Beatrice Kizza, a woman in flight from a homeland that condemned her for daring to love, flees to London. There, she shields her sorrow from the indifference of her adopted city, and navigates a night-time world of shift-work and bedsits. Howard Pink is a self-made millionaire who has risen from Petticoat Lane to the mansions of Kensington on a tide of determination and bluster. Yet self-doubt still snaps at his heels and his life is shadowed by the terrible loss that has shaken him to his foundations. Carol Hetherington, recently widowed, is living the quiet life in Wandsworth with her cat and The Jeremy Kyle Show for company. As she tries to come to terms with the absence her husband has left on the other side of the bed, she frets over her daughter's prospects and wonders if she'll ever be happy again. Esme Reade is a young journalist learning to muck-rake and doorstep in pursuit of the elusive scoop, even as she longs to find some greater meaning and leave her imprint on the world. Four strangers, each inhabitants of the same city, where the gulf between those who have too much and those who will never have enough is impossibly vast. But when the glass that separates Howard's and Beatrice's worlds is shattered by an inexcusable act, they discover that the capital has connected them in ways they could never have imagined.
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An acutely observed and insightful portrait of contemporary urban life. Audacious, funny and shrewdly telling - written with tremendous confidence and brio -- William Boyd A wise, big-hearted novel. I was utterly caught up in Day's four interweaving lives -- Esther Freud Combines great story-telling with finely detailed characterisation: a literary page-turner -- David Baddiel A beautiful portrait not only of four lives but of a city - London springs vividly to life in this tender, absorbing novel. Elizabeth Day is a wonderful story-teller * Francesca Segal * The four desperate Londoners forge life-changing connections in this ambitious novel. Day's protagonists are rounded and believable, and the big city - in all its maddening, bustling glory - is the unofficial fifth character * Glamour * As a state-of-the-city novel, it's richer than John Lanchester's Capital and less pleased with itself than Ian McEwan's Saturday. * Evening Standard * Elizabeth Day's third novel is her most accomplished yet ... The most impressive and intriguing character by far, however, is Beatrice. Day's portrayal of her is complex and frequently surprising ... Day has an admirable ability to explore uncomfortable issues (child abuse, grief and murder) without reaching for easy conclusions -- Alex Peake-Tomkinson * Guardian * In a compelling and confident piece of storytelling, Elizabeth Day's third novel shows us four individuals adrift in the great crucible of London ... Thoughtful, humane and wonderfully observed, this is a convincing portrait of life in our mighty metropolis -- Simon Humphreys * Mail on Sunday * Day has demonstrable empathy for the outsider in all of us ... She has a sharp, satirical eye and, as a journalist, she is particularly delicious on the grubbier workings of the newspaper industry -- Claire Allfree * Daily Mail * The author's design aligns these disparate characters in a system of partial mirrorings. This is interesting and thought-provoking, undermining the reader's expectation of nemesis for the perpetrator ... Paradise City is a moral fable, concerned with issues of guilt, contrition and atonement -- Stevie Davies * Independent * All have experienced loss - of a partner, a child, a parent, a country. It's a subject Day explores brilliantly in this witty, moving novel as the lives of Beatrice, Carol, Esme and Howard become dramatically intertwined -- Anna Carey * Irish Times * Many novels can make us care about their characters, but it's rare to read one that inspires a deep concern for our fellow humans * Evening Standard Books of the Year * Follows John Lanchester's Capital and Amanda Craig's Hearts and Minds in its moving and multilayered portrayal of the state of London -- Books of the Year * Observer * An optimistic narrative energy carries the reader along as all four characters are propelled through a story of self-deception, murder and love **** * Sunday Telegraph * Day's well-crafted London novel brings its characters and the city to colourful life * Mail on Sunday *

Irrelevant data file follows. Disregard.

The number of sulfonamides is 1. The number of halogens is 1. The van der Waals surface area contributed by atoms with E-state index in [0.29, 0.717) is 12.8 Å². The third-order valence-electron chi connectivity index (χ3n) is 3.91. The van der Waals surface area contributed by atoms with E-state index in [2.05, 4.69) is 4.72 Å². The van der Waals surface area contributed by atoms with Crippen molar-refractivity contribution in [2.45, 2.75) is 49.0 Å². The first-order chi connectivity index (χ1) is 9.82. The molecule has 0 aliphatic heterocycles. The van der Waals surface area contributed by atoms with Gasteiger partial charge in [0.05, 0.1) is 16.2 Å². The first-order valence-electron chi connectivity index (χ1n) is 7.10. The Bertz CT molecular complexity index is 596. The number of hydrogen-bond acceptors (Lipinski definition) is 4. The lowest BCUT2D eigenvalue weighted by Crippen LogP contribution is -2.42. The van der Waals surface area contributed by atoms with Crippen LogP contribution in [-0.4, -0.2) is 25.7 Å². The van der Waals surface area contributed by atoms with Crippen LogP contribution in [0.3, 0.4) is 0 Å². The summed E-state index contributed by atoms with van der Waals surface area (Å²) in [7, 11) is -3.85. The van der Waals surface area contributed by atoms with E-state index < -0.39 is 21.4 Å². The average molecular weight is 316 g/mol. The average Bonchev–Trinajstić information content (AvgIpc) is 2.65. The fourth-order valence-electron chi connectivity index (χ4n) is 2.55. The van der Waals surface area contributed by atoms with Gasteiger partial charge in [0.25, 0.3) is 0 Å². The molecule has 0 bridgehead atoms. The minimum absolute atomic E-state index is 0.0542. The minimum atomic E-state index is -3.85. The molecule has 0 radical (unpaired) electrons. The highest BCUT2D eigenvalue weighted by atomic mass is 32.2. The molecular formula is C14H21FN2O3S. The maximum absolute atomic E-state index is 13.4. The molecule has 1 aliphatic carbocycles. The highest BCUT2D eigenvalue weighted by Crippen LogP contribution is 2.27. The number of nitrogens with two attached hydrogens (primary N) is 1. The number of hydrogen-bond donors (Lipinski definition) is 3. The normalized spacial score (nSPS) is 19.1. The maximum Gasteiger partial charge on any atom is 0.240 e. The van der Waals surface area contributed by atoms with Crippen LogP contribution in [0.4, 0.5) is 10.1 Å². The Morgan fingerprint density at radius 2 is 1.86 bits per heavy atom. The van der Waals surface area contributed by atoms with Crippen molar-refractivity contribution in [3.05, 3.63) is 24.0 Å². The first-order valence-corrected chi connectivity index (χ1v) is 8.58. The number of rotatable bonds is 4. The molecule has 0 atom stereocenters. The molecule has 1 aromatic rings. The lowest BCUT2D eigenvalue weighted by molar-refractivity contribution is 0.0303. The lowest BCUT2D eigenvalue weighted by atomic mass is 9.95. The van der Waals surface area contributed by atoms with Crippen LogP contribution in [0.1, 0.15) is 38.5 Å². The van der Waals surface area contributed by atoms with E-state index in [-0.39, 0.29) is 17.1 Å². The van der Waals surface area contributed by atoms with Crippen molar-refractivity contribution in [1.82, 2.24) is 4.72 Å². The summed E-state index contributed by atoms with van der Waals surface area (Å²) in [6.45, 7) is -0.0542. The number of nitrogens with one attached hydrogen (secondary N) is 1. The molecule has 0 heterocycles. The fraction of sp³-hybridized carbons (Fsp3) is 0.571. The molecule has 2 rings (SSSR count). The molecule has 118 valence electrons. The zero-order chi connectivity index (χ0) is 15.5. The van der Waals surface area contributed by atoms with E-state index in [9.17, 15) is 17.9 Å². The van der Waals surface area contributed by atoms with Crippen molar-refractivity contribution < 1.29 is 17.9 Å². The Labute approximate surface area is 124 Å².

About Elizabeth Day
Elizabeth Day is the author of Scissors, Paper, Stone, which won a Betty Trask Award, and Home Fires. She is an award-winning journalist who has worked for the Evening Standard, the Sunday Telegraph and the Mail on Sunday, and is now a feature writer for the Observer. She grew up in Northern Ireland, and currently lives in London. @elizabday www.elizabethdayonline.co.uk
Paradise City by Elizabeth Day
Used - Very Good
Bloomsbury Publishing PLC
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